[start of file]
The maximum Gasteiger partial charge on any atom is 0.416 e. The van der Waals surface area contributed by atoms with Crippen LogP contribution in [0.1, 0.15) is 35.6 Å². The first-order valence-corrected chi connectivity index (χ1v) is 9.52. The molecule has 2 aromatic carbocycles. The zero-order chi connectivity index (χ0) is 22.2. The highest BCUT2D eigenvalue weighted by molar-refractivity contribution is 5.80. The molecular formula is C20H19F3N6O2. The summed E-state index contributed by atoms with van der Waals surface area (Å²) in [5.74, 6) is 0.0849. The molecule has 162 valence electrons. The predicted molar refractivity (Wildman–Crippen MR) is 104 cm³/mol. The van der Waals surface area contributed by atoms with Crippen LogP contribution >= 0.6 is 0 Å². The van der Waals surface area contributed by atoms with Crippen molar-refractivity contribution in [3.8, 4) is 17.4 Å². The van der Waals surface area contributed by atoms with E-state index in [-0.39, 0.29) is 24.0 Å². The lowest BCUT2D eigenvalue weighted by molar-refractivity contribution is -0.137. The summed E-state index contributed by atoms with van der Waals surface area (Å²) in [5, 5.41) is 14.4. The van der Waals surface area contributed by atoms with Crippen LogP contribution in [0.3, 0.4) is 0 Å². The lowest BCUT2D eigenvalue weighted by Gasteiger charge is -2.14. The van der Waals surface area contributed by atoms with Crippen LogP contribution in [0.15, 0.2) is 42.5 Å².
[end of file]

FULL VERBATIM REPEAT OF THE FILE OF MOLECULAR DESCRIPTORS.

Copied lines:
The maximum Gasteiger partial charge on any atom is 0.416 e. The van der Waals surface area contributed by atoms with Crippen LogP contribution in [0.1, 0.15) is 35.6 Å². The first-order valence-corrected chi connectivity index (χ1v) is 9.52. The molecule has 2 aromatic carbocycles. The zero-order chi connectivity index (χ0) is 22.2. The highest BCUT2D eigenvalue weighted by molar-refractivity contribution is 5.80. The molecular formula is C20H19F3N6O2. The summed E-state index contributed by atoms with van der Waals surface area (Å²) in [5.74, 6) is 0.0849. The molecule has 162 valence electrons. The predicted molar refractivity (Wildman–Crippen MR) is 104 cm³/mol. The van der Waals surface area contributed by atoms with Crippen LogP contribution >= 0.6 is 0 Å². The van der Waals surface area contributed by atoms with Crippen molar-refractivity contribution in [3.8, 4) is 17.4 Å². The van der Waals surface area contributed by atoms with E-state index in [-0.39, 0.29) is 24.0 Å². The lowest BCUT2D eigenvalue weighted by molar-refractivity contribution is -0.137. The summed E-state index contributed by atoms with van der Waals surface area (Å²) in [5, 5.41) is 14.4. The van der Waals surface area contributed by atoms with Crippen LogP contribution in [0.3, 0.4) is 0 Å². The lowest BCUT2D eigenvalue weighted by Gasteiger charge is -2.14. The van der Waals surface area contributed by atoms with Crippen LogP contribution in [0.15, 0.2) is 42.5 Å².